Friday, November 17, 2006

John M. Scalzi's Weekend Assignment #139: White Meat v. Dark Meat

John M. Scalzi's Weekend Assignment #139: White Meat v. Dark Meat

Weekend Assignment #139: It's time for Thanksgiving dinner! Which do you prefer -- white meat, or dark meat? Explain your answer. Because it seems that most people have a preference one way or another, and sometimes they can get testy about it.

For those of you who for some reason disdain the whole turkey scene, answering "neither" is acceptable, but you need to explain why and offer an alternate dish for consumption.

Extra credit: Being Thanksgiving, note one thing you've been thankful for in 2006.

Dear John,

I see we share the same predilection for “the bird” -- the dark meat, and for many of the same reasons. Due to it's higher fat content, coupled with the average position most cooks choose to roast their birds, dark meat tends to be moister, less over cooked and therefore more palatable. In addition, I suspect the legs and thighs of the bird harbor more tryptophane in their muscles than the muscles of the breast and the ridiculously atrophied “wings” of the modern farm-raised turkey. And it sure is nice to have less competition for the dark meat from the hungry hoardes. I was raised with two brothers, competition for the good bits was always keen.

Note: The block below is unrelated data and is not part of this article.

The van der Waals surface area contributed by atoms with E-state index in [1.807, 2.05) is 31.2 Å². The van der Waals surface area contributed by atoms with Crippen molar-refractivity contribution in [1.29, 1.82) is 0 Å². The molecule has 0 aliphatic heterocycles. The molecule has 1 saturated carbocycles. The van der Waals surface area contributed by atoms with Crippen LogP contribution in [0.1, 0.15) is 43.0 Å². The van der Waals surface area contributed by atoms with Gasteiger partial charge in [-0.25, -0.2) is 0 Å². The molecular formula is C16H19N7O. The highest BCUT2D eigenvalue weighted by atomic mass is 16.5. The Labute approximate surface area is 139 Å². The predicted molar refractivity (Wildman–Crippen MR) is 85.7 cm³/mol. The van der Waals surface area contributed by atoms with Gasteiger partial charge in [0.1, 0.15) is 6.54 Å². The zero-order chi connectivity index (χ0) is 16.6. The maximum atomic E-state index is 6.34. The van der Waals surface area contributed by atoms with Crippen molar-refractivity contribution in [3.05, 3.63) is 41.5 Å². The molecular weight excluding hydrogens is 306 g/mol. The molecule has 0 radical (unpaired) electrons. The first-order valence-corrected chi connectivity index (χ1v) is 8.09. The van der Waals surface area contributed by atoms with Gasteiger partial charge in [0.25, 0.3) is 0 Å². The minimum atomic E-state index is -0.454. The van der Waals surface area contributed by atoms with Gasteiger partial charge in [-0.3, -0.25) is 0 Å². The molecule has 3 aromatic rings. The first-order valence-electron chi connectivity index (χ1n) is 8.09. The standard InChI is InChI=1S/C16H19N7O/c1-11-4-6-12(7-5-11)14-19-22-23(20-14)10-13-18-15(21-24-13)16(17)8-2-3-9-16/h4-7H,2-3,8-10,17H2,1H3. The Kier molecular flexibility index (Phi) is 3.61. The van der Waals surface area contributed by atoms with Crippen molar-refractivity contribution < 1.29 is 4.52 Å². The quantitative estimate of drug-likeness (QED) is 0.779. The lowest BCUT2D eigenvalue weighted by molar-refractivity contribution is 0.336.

Don't overlook the “oyster”, either. That's the turkey loin located in a pocket or hollow in the pelvic girdle, just ahead of the “Pope's Nose” or tail. It is in the middle on the scale of white to dark, but because of it's location on the back is often the moistest and most flavorful bit of the roasted bird. Yum!

Here's hoping you have your fill of three bean salad, pureed squash, smashed potatoes and gravy and all the turkey you can eat. Leave room for pie and why don't you give that drumstick to Athena this year. There's something about watching a kid gnaw on the drumstick for a half hour or so...


Extra Credit: I'll be thankful if the year manages to come to an end without more deaths of close friends and family, with no more big surprises that result in the catastrophic demise of our bank account and with our health and sanity intact. It's been a rough year in a rough decade and I'll be glad for some respite. Have a Happy Thanksgiving, y'all.

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